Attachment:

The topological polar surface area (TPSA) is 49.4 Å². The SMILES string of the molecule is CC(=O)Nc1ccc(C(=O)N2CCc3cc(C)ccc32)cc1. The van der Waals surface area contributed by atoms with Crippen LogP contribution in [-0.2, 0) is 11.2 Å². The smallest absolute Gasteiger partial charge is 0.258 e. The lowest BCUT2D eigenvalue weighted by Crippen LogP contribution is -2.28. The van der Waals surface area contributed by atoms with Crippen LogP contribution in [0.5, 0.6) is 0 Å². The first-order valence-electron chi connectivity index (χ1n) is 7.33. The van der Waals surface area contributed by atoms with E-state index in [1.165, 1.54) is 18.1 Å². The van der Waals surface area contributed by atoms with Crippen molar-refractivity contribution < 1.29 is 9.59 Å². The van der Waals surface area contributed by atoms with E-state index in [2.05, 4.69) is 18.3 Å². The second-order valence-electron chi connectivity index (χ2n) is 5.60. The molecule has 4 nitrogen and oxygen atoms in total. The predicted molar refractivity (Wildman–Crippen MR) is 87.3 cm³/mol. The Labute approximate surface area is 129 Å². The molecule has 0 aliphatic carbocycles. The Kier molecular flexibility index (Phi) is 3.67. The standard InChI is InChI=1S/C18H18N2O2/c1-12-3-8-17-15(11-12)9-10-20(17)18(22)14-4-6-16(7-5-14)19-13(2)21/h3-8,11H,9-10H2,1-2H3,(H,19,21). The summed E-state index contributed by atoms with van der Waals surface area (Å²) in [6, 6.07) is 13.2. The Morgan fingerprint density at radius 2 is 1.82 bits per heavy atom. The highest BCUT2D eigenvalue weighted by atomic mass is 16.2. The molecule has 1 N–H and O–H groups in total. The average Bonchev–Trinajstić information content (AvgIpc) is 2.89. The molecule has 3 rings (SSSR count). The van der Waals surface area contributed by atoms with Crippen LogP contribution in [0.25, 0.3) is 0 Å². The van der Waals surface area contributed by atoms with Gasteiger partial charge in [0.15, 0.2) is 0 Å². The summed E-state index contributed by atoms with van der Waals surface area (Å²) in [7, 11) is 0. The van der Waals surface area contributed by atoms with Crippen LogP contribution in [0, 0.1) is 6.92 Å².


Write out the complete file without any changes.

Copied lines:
The topological polar surface area (TPSA) is 49.4 Å². The SMILES string of the molecule is CC(=O)Nc1ccc(C(=O)N2CCc3cc(C)ccc32)cc1. The van der Waals surface area contributed by atoms with Crippen LogP contribution in [-0.2, 0) is 11.2 Å². The smallest absolute Gasteiger partial charge is 0.258 e. The lowest BCUT2D eigenvalue weighted by Crippen LogP contribution is -2.28. The van der Waals surface area contributed by atoms with Crippen LogP contribution in [0.5, 0.6) is 0 Å². The first-order valence-electron chi connectivity index (χ1n) is 7.33. The van der Waals surface area contributed by atoms with E-state index in [1.165, 1.54) is 18.1 Å². The van der Waals surface area contributed by atoms with Crippen molar-refractivity contribution < 1.29 is 9.59 Å². The van der Waals surface area contributed by atoms with E-state index in [2.05, 4.69) is 18.3 Å². The second-order valence-electron chi connectivity index (χ2n) is 5.60. The molecule has 4 nitrogen and oxygen atoms in total. The predicted molar refractivity (Wildman–Crippen MR) is 87.3 cm³/mol. The Labute approximate surface area is 129 Å². The molecule has 0 aliphatic carbocycles. The Kier molecular flexibility index (Phi) is 3.67. The standard InChI is InChI=1S/C18H18N2O2/c1-12-3-8-17-15(11-12)9-10-20(17)18(22)14-4-6-16(7-5-14)19-13(2)21/h3-8,11H,9-10H2,1-2H3,(H,19,21). The summed E-state index contributed by atoms with van der Waals surface area (Å²) in [6, 6.07) is 13.2. The Morgan fingerprint density at radius 2 is 1.82 bits per heavy atom. The highest BCUT2D eigenvalue weighted by atomic mass is 16.2. The molecule has 1 N–H and O–H groups in total. The average Bonchev–Trinajstić information content (AvgIpc) is 2.89. The molecule has 3 rings (SSSR count). The van der Waals surface area contributed by atoms with Crippen LogP contribution in [0.25, 0.3) is 0 Å². The van der Waals surface area contributed by atoms with Gasteiger partial charge in [0.15, 0.2) is 0 Å². The summed E-state index contributed by atoms with van der Waals surface area (Å²) in [7, 11) is 0. The van der Waals surface area contributed by atoms with Crippen LogP contribution in [0, 0.1) is 6.92 Å².